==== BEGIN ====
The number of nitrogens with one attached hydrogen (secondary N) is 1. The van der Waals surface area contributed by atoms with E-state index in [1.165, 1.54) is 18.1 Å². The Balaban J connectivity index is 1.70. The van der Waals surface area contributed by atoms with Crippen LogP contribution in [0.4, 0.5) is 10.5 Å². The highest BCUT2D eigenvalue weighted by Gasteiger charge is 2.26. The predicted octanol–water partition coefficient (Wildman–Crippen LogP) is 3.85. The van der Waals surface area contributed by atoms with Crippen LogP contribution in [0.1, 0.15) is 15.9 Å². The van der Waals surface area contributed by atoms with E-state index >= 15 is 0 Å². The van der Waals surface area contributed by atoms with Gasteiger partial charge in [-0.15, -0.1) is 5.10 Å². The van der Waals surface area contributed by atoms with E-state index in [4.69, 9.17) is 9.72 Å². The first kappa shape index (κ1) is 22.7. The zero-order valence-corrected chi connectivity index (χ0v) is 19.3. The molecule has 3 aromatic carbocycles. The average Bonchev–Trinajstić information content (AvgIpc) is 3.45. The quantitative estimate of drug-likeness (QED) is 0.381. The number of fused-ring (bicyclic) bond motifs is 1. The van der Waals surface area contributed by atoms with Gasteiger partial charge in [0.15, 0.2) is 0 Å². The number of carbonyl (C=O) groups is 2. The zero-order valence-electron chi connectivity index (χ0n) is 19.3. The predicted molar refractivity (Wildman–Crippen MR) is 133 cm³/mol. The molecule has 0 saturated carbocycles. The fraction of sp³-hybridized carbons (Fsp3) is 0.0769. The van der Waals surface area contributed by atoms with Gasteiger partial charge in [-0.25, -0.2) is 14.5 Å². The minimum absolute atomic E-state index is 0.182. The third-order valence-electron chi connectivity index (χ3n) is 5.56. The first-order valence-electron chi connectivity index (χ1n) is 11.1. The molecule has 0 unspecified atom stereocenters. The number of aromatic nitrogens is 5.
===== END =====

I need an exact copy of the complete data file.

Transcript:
The number of nitrogens with one attached hydrogen (secondary N) is 1. The van der Waals surface area contributed by atoms with E-state index in [1.165, 1.54) is 18.1 Å². The Balaban J connectivity index is 1.70. The van der Waals surface area contributed by atoms with Crippen LogP contribution in [0.4, 0.5) is 10.5 Å². The highest BCUT2D eigenvalue weighted by Gasteiger charge is 2.26. The predicted octanol–water partition coefficient (Wildman–Crippen LogP) is 3.85. The van der Waals surface area contributed by atoms with Crippen LogP contribution in [0.1, 0.15) is 15.9 Å². The van der Waals surface area contributed by atoms with E-state index >= 15 is 0 Å². The van der Waals surface area contributed by atoms with Gasteiger partial charge in [-0.15, -0.1) is 5.10 Å². The van der Waals surface area contributed by atoms with E-state index in [4.69, 9.17) is 9.72 Å². The first kappa shape index (κ1) is 22.7. The zero-order valence-corrected chi connectivity index (χ0v) is 19.3. The molecule has 3 aromatic carbocycles. The average Bonchev–Trinajstić information content (AvgIpc) is 3.45. The quantitative estimate of drug-likeness (QED) is 0.381. The number of fused-ring (bicyclic) bond motifs is 1. The van der Waals surface area contributed by atoms with Gasteiger partial charge in [0.15, 0.2) is 0 Å². The number of carbonyl (C=O) groups is 2. The zero-order valence-electron chi connectivity index (χ0n) is 19.3. The predicted molar refractivity (Wildman–Crippen MR) is 133 cm³/mol. The molecule has 0 saturated carbocycles. The fraction of sp³-hybridized carbons (Fsp3) is 0.0769. The van der Waals surface area contributed by atoms with Gasteiger partial charge in [-0.25, -0.2) is 14.5 Å². The minimum absolute atomic E-state index is 0.182. The third-order valence-electron chi connectivity index (χ3n) is 5.56. The first-order valence-electron chi connectivity index (χ1n) is 11.1. The molecule has 0 unspecified atom stereocenters. The number of aromatic nitrogens is 5.